When the trigger signal is received by trigger receiver 220, control circuit 222 generates a control signal that initiates the operation of serial to parallel converters 252 and 254. Serial to parallel converters 252 and 254 convert the serial data received from flip-flop 248 and 250 into parallel bit streams. This parallel data is stored in memory 256 for comparison with expected data.

FIGS. 3A-3F are graphs that illustrate timing of signals for one embodiment of the operation of channel card 200 of FIG. 2 according to the teachings of the present invention. At time t0, the tester is armed as indicated in FIG. 3E. At time t1, the device under test (DUT) goes out of the reset state as indicated in FIG. 3A. At this point, the channel card will begin to capture data once the trigger signal is received.

As shown in FIG. 3D, a frame signal is received at time t2 (trailing edge). This is received by trigger receiver 220 and provided to control circuit 222. Control circuit 222 generates control signals for data capture circuit 226 that cause data capture circuit 226 to begin capturing data. As indicated in FIG. 3F, data capture circuit 226 captures data beginning at time t3. Thus, data received prior to time t3 (e.g., data D, E, F, G, H, I, J, and K from FIG. 3C) is not captured, but data beginning with time t3 (data L, M, N . . . ) is captured. Since the frame signal is a functional signal of the device under test with a known relationship to the data to be produced by the device under test, the frame signal provides a point of reference in time for comparing the captured data with expected data. Thus, the device under test can be properly evaluated.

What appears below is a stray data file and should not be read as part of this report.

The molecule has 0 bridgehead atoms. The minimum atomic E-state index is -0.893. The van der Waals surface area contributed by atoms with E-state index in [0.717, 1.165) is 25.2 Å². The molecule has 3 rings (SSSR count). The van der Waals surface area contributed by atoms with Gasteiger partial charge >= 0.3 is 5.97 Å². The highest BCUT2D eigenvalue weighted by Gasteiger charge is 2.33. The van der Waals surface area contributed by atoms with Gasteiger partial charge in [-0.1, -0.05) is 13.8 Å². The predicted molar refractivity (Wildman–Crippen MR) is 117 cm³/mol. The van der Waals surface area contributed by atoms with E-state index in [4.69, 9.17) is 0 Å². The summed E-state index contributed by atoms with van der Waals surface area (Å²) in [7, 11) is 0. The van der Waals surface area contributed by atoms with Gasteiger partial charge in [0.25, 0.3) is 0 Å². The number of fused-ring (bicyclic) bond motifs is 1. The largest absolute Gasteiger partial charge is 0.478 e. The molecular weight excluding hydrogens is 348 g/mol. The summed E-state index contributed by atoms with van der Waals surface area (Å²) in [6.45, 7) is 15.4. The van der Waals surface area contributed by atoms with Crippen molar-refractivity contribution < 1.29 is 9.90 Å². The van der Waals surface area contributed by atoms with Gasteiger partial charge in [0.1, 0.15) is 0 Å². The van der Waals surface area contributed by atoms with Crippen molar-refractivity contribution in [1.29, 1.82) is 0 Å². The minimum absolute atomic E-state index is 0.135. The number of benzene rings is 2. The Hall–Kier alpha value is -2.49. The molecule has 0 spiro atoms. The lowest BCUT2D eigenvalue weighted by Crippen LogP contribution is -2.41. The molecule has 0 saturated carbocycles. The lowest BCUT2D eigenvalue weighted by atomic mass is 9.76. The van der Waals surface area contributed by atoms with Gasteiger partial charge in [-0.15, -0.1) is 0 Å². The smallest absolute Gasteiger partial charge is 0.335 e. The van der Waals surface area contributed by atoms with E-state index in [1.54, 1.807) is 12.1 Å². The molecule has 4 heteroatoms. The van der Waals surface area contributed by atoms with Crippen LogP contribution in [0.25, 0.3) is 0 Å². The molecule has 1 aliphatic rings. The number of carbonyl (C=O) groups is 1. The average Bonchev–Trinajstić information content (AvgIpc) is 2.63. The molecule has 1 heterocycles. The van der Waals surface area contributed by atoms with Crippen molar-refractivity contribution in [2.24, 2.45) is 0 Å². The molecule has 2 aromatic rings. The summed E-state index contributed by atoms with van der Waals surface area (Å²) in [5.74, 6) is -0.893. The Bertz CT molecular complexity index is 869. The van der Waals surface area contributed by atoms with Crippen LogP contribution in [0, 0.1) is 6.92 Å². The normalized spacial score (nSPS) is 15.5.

III. Third Embodiment

FIG. 4 is a block diagram of one embodiment of a channel card, indicated generally at 400, that implements a receiver for a test system for electronic circuits using source synchronous and differential signals according to the teachings of the present invention. Channel card 400 uses a trigger signal from device under test 403 to initiate capturing data from device under test 403 so as to allow proper comparison with expected values. Channel card 400 includes clock receiver 418, trigger receiver 420, control circuit 422, data receiver 424, and data capture circuit 426. These components are used in combination to implement the receiver function and are described in detail below.

A. Clock Receiver

Clock receiver 418 receives a differential clock pair or clock signal from a source synchronous device under test. Clock receiver 418 includes fan out circuit 432 that is coupled to the differential clock pair or clock signal from the device under test. Fan out circuit 432 is selectively coupled to vernier circuits 434 and 436. Vernier circuit 436 is cross coupled with the output of fan out 432 so as to invert the pulses of the clock signal and allow triggering on the trailing edge of the clock signal. Vernier circuit 434 is coupled to allow triggering on the leading edges of pulses from the clock signal.

Clock receiver 418 further includes fan outs 435 and 437. Fan out 435 is coupled to the output of vernier circuit 434 and fan out 437 is coupled to the output of vernier circuit 436.